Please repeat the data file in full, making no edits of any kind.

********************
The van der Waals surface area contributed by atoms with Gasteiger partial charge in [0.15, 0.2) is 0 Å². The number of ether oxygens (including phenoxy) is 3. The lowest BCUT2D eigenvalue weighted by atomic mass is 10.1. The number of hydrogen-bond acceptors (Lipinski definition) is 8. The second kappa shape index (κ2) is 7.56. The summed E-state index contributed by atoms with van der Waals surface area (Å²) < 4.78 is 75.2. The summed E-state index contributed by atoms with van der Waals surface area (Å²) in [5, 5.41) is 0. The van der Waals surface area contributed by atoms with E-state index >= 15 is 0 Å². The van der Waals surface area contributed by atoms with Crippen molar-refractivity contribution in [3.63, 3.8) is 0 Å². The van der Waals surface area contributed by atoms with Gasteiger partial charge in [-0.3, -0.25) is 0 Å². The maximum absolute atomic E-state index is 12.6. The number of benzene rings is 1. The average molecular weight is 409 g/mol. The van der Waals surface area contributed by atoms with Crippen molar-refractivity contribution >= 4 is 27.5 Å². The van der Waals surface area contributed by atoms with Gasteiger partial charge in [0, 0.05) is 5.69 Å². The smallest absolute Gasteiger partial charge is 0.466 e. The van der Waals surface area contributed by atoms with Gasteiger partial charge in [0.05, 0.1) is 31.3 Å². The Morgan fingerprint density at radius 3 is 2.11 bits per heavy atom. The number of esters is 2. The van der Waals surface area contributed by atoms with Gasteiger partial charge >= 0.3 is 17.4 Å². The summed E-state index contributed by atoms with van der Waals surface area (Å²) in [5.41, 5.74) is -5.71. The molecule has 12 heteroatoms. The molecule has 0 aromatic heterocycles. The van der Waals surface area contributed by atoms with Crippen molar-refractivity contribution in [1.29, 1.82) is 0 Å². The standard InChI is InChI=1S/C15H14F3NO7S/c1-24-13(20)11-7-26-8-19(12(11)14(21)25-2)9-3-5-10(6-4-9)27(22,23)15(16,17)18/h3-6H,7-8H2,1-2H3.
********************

The van der Waals surface area contributed by atoms with Gasteiger partial charge in [0.15, 0.2) is 0 Å². The number of ether oxygens (including phenoxy) is 3. The lowest BCUT2D eigenvalue weighted by atomic mass is 10.1. The number of hydrogen-bond acceptors (Lipinski definition) is 8. The second kappa shape index (κ2) is 7.56. The summed E-state index contributed by atoms with van der Waals surface area (Å²) < 4.78 is 75.2. The summed E-state index contributed by atoms with van der Waals surface area (Å²) in [5, 5.41) is 0. The van der Waals surface area contributed by atoms with E-state index >= 15 is 0 Å². The van der Waals surface area contributed by atoms with Crippen molar-refractivity contribution in [3.63, 3.8) is 0 Å². The van der Waals surface area contributed by atoms with Gasteiger partial charge in [-0.3, -0.25) is 0 Å². The maximum absolute atomic E-state index is 12.6. The number of benzene rings is 1. The average molecular weight is 409 g/mol. The van der Waals surface area contributed by atoms with Crippen molar-refractivity contribution >= 4 is 27.5 Å². The van der Waals surface area contributed by atoms with Gasteiger partial charge in [0, 0.05) is 5.69 Å². The smallest absolute Gasteiger partial charge is 0.466 e. The van der Waals surface area contributed by atoms with Gasteiger partial charge in [0.05, 0.1) is 31.3 Å². The Morgan fingerprint density at radius 3 is 2.11 bits per heavy atom. The number of esters is 2. The van der Waals surface area contributed by atoms with Gasteiger partial charge >= 0.3 is 17.4 Å². The summed E-state index contributed by atoms with van der Waals surface area (Å²) in [5.41, 5.74) is -5.71. The molecule has 12 heteroatoms. The molecule has 0 aromatic heterocycles. The van der Waals surface area contributed by atoms with Crippen molar-refractivity contribution in [1.29, 1.82) is 0 Å². The standard InChI is InChI=1S/C15H14F3NO7S/c1-24-13(20)11-7-26-8-19(12(11)14(21)25-2)9-3-5-10(6-4-9)27(22,23)15(16,17)18/h3-6H,7-8H2,1-2H3.